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Driscoll v Driscoll: Costs Paid by Estate of Testator Who Left Everything to Son, Ignoring Seven Daughters

Originally published in our October 2016 Newsletter

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Ever since McDougald Estate v Gooderham,[1] costs in estate litigation have looked more like costs awards in civil litigation where the “loser pays”.

This is the current expectation, unless one or more of the relevant public policy considerations dictate that costs (or some portion of them) should be paid out of the assets of the estate. Recently the Ontario Court of Appeal[2] confirmed that the public policy considerations at play in estate litigation are primarily of two sorts: 1) where the difficulties or ambiguities that give rise to the litigation are caused, in whole or in part, by the testator; and 2) the need to ensure that estates are properly administrated. Justice Rutherford examined whether the situation in Driscoll v Driscoll,[3] where the mother left everything to her son and nothing to her seven daughters, was one where the Estate should pay the costs of a Will challenge based on alleged lack of testamentary capacity and undue influence.

The Facts

A mother of eight children died in 2014. Her husband had predeceased her and she was the sole beneficiary under his Will. She named her fourth child and only son as her Estate Trustee and the sole beneficiary of her estate (approximate value, $700,000.00), leaving her remaining children (seven daughters) nothing. It was the mother’s long-held view that the daughters were expected to make their way in life through marriage to men who would support them and their offspring.

The deceased’s son applied for a Certificate of Appointment of Estate Trustee with a Will. Three of the daughters objected arguing that the mother did not have testamentary capacity when she executed her Will in 1996; that she did not “know and approve” of the contents of her Will; was unduly influenced by the son; and sought costs of the litigation. After a summary judgement motion, a six day hybrid trial was conducted that involved testimony from over 20 witnesses.

In his trial decision[4] Justice Rutherford found in favour of the son, determining that the mother had testamentary capacity although it was a conclusion he reached “without some difficulty, not only in view of the evidence of cognitive deficits on the part of Mrs. Driscoll, but also because I see the effect of the Will as simply unfair to all of her daughters”.[5] Justice Rutherford also concluded that “a finding that [the son] exercised undue influence on his mother such that she made her Will in his favour is not even close. I cannot possibly find on the balance of probabilities, that there was any undue influence, by [the son] or anyone else in this case.”[6]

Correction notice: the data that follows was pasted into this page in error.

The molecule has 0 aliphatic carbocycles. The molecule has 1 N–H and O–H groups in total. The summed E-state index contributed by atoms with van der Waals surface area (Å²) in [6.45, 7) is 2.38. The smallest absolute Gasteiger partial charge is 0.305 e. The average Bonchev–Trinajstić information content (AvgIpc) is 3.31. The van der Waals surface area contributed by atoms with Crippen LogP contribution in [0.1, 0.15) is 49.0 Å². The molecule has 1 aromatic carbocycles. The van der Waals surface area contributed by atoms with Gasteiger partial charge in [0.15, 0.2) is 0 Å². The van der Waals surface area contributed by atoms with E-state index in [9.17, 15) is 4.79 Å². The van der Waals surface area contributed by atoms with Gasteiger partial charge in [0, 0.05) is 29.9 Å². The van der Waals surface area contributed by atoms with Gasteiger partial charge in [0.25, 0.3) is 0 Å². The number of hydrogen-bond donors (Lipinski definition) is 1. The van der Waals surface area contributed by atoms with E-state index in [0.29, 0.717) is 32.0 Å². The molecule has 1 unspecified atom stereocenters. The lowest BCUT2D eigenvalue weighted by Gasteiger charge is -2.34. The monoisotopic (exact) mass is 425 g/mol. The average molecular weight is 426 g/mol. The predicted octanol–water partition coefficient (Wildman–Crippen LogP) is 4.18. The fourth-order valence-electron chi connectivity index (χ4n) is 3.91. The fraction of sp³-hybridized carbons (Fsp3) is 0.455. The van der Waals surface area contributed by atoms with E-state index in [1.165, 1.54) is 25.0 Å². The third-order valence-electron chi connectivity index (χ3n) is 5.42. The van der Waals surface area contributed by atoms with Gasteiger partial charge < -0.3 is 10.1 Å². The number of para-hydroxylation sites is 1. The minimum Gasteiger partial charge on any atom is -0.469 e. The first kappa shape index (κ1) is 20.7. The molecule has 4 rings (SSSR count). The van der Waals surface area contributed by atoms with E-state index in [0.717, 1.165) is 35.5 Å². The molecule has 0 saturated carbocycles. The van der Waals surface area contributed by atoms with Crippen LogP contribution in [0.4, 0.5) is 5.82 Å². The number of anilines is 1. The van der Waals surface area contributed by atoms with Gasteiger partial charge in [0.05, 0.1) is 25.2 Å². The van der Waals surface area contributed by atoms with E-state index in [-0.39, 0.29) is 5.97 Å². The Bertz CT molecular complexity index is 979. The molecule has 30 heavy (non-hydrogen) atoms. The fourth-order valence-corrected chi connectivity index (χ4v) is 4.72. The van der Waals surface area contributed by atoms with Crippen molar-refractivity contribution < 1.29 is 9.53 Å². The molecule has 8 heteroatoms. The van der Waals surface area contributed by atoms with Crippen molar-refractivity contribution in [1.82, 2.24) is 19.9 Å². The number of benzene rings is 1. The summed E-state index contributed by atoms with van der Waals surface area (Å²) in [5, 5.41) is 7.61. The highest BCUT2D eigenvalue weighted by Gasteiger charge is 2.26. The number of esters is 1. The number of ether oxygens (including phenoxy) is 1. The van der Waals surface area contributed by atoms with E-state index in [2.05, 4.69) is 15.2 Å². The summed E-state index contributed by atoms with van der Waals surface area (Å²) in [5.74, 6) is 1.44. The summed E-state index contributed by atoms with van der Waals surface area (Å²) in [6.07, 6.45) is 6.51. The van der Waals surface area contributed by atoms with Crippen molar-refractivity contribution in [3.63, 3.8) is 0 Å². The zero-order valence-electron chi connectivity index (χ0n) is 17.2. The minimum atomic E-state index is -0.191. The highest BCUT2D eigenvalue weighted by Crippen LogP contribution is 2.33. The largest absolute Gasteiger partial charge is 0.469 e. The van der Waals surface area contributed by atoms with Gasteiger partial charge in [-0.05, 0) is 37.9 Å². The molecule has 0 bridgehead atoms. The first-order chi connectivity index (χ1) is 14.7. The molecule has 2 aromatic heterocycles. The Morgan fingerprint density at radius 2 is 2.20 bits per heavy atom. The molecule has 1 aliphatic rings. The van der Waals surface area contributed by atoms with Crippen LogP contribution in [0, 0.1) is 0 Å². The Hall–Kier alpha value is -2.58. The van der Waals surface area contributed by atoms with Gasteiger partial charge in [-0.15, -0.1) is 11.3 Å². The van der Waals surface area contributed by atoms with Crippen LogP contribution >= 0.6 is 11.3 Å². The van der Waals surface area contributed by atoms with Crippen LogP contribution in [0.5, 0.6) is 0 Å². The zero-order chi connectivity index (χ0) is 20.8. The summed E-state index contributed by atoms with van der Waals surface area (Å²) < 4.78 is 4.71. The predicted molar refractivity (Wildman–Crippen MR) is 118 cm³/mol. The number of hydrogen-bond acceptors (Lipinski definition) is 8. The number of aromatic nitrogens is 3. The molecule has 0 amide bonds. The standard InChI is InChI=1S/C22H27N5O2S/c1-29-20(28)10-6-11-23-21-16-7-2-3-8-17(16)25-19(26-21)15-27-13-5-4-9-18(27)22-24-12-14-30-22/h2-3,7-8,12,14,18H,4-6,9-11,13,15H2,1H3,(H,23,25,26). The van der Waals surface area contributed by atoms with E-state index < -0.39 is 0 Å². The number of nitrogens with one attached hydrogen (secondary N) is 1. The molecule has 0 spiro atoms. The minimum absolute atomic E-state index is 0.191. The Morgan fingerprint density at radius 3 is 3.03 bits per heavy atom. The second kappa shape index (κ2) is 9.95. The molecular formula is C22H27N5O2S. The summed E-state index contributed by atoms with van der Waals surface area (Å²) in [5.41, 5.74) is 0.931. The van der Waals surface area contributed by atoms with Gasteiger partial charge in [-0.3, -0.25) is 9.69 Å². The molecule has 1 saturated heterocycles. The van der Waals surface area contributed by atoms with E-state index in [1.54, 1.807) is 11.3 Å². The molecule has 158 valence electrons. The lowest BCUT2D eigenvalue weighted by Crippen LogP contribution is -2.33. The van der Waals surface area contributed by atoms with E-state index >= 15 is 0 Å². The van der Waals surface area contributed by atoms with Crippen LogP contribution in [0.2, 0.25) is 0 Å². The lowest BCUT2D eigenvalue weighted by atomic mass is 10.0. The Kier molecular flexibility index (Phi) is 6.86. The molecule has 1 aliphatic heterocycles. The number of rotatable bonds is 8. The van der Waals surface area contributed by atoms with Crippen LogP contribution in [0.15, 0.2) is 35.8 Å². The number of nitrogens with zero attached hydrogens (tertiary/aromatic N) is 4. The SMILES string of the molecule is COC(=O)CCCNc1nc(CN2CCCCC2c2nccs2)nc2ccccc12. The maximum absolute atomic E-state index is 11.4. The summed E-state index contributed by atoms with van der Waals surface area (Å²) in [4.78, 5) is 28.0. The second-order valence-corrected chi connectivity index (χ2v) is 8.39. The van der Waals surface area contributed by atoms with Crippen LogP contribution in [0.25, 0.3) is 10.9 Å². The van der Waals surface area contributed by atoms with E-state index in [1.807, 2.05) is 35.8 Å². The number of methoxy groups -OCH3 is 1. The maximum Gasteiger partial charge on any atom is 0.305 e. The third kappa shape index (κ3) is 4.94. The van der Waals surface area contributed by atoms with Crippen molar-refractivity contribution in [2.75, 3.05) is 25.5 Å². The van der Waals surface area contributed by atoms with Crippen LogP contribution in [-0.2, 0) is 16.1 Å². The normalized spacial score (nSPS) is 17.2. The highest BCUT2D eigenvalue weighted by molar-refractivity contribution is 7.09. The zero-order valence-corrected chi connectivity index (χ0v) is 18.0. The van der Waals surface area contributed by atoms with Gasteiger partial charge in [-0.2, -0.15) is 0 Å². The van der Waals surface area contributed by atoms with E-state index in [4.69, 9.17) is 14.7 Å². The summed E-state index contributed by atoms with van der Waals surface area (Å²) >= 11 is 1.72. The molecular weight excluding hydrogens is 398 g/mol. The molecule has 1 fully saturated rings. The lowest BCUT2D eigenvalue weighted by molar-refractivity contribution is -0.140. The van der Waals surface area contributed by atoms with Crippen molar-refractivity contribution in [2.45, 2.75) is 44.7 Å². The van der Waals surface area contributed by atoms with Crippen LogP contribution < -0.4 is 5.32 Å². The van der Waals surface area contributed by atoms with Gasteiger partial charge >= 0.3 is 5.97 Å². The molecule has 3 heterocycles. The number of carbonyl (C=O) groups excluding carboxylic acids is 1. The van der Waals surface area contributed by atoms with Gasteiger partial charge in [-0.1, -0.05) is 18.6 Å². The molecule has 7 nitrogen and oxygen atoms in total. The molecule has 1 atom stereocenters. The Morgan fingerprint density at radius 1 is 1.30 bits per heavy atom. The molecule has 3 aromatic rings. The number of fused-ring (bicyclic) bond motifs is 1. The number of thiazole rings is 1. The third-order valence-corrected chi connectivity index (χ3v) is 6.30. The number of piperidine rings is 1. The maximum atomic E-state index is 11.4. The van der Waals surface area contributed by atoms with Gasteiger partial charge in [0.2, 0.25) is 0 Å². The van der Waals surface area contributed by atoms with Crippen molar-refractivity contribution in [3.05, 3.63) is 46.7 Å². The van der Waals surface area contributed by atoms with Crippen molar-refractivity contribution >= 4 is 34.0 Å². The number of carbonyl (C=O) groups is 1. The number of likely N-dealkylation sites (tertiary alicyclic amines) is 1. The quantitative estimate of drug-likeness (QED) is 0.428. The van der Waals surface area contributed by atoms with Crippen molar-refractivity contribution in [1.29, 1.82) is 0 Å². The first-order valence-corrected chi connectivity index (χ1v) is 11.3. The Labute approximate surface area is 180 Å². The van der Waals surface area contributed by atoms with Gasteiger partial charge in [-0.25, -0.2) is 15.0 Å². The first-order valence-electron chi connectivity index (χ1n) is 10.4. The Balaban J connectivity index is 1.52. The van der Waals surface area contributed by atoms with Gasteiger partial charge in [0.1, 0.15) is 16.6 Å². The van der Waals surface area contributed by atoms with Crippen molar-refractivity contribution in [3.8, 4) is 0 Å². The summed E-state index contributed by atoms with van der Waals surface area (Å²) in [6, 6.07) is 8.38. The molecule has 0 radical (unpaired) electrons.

Costs Decision

The son felt that the objecting daughters should be jointly and severally responsible for his costs on a substantial indemnity basis ($154,303.43). The daughters argued that they acted reasonably and responsibly throughout, had a credible body of evidence in support of their position, were of very modest means and should not be crushed by the kind of costs award sought by their brother who at the same time inherited the entire estate. They sought their disbursements and costs of the summary judgement motion to be paid by the estate ($50,227.17) and the parties to bear the remainder of their own costs.

Justice Rutherford appeared to be struck by the unfairness of the situation:

While I acknowledge a testator’s right to make unfair, even what may seem cruel decisions in her Will, I am sensitive to [a daughter’s] email cry to her sisters: “I will say this . . . this is the most humiliating thing she could have ever done to any of us. . .”[7]

With respect to whether this situation fell within a public policy exception noted by the Courts, Justice Rutherford had this to say:

In leaving the family assets to the one son and ignoring the seven daughters, it is at least arguable that Mrs. Driscoll may have engaged the first of the public policy considerations that justify awarding costs from the estate to all legitimate parties. But if that is too much of a stretch, the strength of the Objectors’ case against testamentary capacity surely engages the second public policy consideration. In Orfus Estate v Samuel and Bessie Orfus Family Foundation,[8] the Court of Appeal upheld the motion judge who ordered the Objector’s costs paid out of the estate assets because he considered the Objector had reasonable grounds on which to launch and pursue her challenge.[9]

Ultimately, Justice Rutherford determined that “justice and equity may best be met in light of my substantive findings and judgment by acceding to the request of the Objectors”.[10] The daughters were awarded their disbursements and motion costs out of the estate and the son was entitled to be indemnified for his full costs payable out of the estate as well.


While ultimately, Justice Rutherford awarded the costs out of the estate based on the strength of the daughters’ case, clearly the inequity of the situation weighed significantly on the discretion of the court in this cost decision.


[1] 199 OAC 203, 255 DLR (4th) 435 (Ont CA).

[2] Neuberger Estate v York, 2016 ONCA 303, 131 OR (3d) 143, leave to appeal to SCC refused, 36998 (15 Sept 2016).

[3] 2016 ONSC 6013, 25 ETR (4th) 330 [Driscoll 2 cited to ONSC].

[4] Driscoll v Driscoll, 2016 ONSC 4628, 269 ACWS (3d) 400 [Driscoll 1 cited to ONSC].

[5] Ibid at para 33.

[6] Ibid at para 47.

[7] Driscoll 2, supra note 3 at para 10.

[8] 2013 ONCA 225, [2013] OJ No 1626.

[9] Ibid at para 11.

[10] Ibid at para 12.


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